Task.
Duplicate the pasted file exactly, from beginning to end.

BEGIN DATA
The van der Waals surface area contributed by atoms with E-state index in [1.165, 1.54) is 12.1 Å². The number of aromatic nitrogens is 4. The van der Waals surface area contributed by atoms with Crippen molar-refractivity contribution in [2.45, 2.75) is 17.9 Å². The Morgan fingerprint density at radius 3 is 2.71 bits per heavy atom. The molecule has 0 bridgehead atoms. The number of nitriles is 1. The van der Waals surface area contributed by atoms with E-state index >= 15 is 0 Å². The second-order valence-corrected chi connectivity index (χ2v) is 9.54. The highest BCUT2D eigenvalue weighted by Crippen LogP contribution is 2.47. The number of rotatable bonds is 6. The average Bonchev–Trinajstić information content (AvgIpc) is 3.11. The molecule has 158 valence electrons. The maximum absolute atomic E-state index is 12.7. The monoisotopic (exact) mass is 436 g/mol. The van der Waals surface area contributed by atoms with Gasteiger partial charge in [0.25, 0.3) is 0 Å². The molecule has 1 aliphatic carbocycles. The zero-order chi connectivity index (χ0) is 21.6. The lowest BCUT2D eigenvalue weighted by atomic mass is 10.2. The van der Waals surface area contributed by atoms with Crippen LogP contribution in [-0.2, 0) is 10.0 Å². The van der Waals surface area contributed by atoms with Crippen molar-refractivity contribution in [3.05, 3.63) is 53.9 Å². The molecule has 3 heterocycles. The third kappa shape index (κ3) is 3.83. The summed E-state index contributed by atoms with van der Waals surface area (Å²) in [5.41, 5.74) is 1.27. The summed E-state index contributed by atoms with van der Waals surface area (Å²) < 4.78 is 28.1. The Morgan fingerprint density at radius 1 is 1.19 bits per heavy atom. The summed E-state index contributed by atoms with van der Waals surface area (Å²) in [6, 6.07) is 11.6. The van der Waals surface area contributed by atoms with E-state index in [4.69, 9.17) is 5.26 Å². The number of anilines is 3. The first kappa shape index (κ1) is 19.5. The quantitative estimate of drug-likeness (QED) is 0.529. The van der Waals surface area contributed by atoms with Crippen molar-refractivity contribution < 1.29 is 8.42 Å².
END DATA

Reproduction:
The van der Waals surface area contributed by atoms with E-state index in [1.165, 1.54) is 12.1 Å². The number of aromatic nitrogens is 4. The van der Waals surface area contributed by atoms with Crippen molar-refractivity contribution in [2.45, 2.75) is 17.9 Å². The Morgan fingerprint density at radius 3 is 2.71 bits per heavy atom. The molecule has 0 bridgehead atoms. The number of nitriles is 1. The van der Waals surface area contributed by atoms with E-state index >= 15 is 0 Å². The second-order valence-corrected chi connectivity index (χ2v) is 9.54. The highest BCUT2D eigenvalue weighted by Crippen LogP contribution is 2.47. The number of rotatable bonds is 6. The average Bonchev–Trinajstić information content (AvgIpc) is 3.11. The molecule has 158 valence electrons. The maximum absolute atomic E-state index is 12.7. The monoisotopic (exact) mass is 436 g/mol. The van der Waals surface area contributed by atoms with Gasteiger partial charge in [0.25, 0.3) is 0 Å². The molecule has 1 aliphatic carbocycles. The zero-order chi connectivity index (χ0) is 21.6. The lowest BCUT2D eigenvalue weighted by atomic mass is 10.2. The van der Waals surface area contributed by atoms with Crippen LogP contribution in [-0.2, 0) is 10.0 Å². The van der Waals surface area contributed by atoms with Crippen molar-refractivity contribution in [3.05, 3.63) is 53.9 Å². The molecule has 3 heterocycles. The third kappa shape index (κ3) is 3.83. The summed E-state index contributed by atoms with van der Waals surface area (Å²) in [5.41, 5.74) is 1.27. The summed E-state index contributed by atoms with van der Waals surface area (Å²) < 4.78 is 28.1. The Morgan fingerprint density at radius 1 is 1.19 bits per heavy atom. The summed E-state index contributed by atoms with van der Waals surface area (Å²) in [6, 6.07) is 11.6. The van der Waals surface area contributed by atoms with E-state index in [4.69, 9.17) is 5.26 Å². The number of anilines is 3. The first kappa shape index (κ1) is 19.5. The quantitative estimate of drug-likeness (QED) is 0.529. The van der Waals surface area contributed by atoms with Crippen molar-refractivity contribution < 1.29 is 8.42 Å².